Power and Place in the North American West

Paperback | September 1, 1999

EditorRichard White, John M. Findlay

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Western historians continue to seek new ways of understanding the particular mixture of physical territory, human actions, outside influences, and unique expectations that has made the North American West what it is today. This collection of twelve essays tackles the subject of power and place from several angles—Indians and non-Indians, race and gender, environment and economy—to gain insight into major forces at work during two centuries of western history.

The essays, related to one another by their concern with how power is exercised in, over, and by western places, cover a wide range of times and topics, from 18th-century Spanish New Mexico to 19th-century British Columbia to 20th-century Sun Valley and Los Angeles. They encompass analyses of the concept and rhetoric of race, theoretical speculations on gender and powerlessness, and insights on the causes of current environmental crises.

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From Our Editors

A unique and specific mixture of physical territory, human actions, outside influence and unique expectations have made the North American West what it is today. Richard White and John M. Findlay have put together a collection of essays that tackles the phenomenon of social power and its sources. Power and Place in the North American W...

From the Publisher

Western historians continue to seek new ways of understanding the particular mixture of physical territory, human actions, outside influences, and unique expectations that has made the North American West what it is today. This collection of twelve essays tackles the subject of power and place from several angles—Indians and non-Indian...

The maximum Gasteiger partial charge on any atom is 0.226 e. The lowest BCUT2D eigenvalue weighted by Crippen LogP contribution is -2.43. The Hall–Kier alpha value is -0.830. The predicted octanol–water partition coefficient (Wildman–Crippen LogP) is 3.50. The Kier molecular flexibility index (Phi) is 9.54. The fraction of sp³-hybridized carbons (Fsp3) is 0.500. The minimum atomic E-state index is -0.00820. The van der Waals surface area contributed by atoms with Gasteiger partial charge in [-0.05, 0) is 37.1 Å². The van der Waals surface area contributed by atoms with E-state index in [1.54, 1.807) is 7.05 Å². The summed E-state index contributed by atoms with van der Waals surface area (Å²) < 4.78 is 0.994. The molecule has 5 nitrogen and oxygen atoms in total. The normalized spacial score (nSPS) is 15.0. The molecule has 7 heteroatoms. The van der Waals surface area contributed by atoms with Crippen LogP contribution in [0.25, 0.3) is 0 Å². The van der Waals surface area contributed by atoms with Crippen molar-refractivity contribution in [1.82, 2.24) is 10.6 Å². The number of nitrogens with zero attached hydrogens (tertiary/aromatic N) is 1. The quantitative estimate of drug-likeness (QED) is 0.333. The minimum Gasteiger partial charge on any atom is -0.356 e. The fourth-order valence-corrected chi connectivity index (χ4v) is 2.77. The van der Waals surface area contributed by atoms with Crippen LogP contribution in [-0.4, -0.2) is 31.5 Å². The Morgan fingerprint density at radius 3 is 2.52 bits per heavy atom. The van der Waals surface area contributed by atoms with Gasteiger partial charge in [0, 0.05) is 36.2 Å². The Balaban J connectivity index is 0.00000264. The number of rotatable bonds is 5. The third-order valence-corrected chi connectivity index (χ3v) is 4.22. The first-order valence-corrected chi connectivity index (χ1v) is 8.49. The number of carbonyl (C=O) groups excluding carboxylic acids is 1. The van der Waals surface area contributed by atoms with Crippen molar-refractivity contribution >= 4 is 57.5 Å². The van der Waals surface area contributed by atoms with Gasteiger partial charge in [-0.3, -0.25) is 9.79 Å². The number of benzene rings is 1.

Format:PaperbackDimensions:336 pages, 8.99 × 6.05 × 0.74 inPublished:September 1, 1999Language:English

The following ISBNs are associated with this title:

ISBN - 10:0295977736

ISBN - 13:9780295977737

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Table of Contents

IntroductionPART 1: INDIANS AND NON-INDIANSCoboway's Tale: A Story of Power and Place Along the ColumbiaViolence, Justice, and State Power in the New Mexican Borderlands, 1780-1880Making "Indians" in British Columbia: Power, Race, and the Importance of PlacePART 2: RACE IN THE URBAN WESTFederal Power and Racial Politics in Los Angeles During World War IIRace, Rhetoric, and Regional Identity: Boosting Los Angeles, 1880-1930Recasting Identities: American-born Chinese and Nisei in the Era of the Pacific WarPART 3: ENVIRONMENT AND ECONOMYTourism as Colonial Economy: Power and Place in Western TourismCreating Wealth by Consuming Place: Timber Management on the Gifford Pinchot National Forest"Politics Is at the Bottom of the Whole Thing": Spatial Relations of Power in Oregon Salmon ManagementNatures Industries: The Rhetoric of Industrialism in the Oregon CountryPART 4: GENDER IN THE URBAN WESTLighting Out for the Territory: Women, Mobility and Western PlaceContributorsIndex

From Our Editors

A unique and specific mixture of physical territory, human actions, outside influence and unique expectations have made the North American West what it is today. Richard White and John M. Findlay have put together a collection of essays that tackles the phenomenon of social power and its sources. Power and Place in the North American West deals with such topics as Indians and non-Indians, race and gender, environment and economy.

Editorial Reviews

A fine collection of provocative essays. The apparently straightforward term ‘power,’ like ‘place,’ offers multiple angles of understanding and opens our appreciation of the splendid complexity of these topics.

- Elliott West, University of Arkansas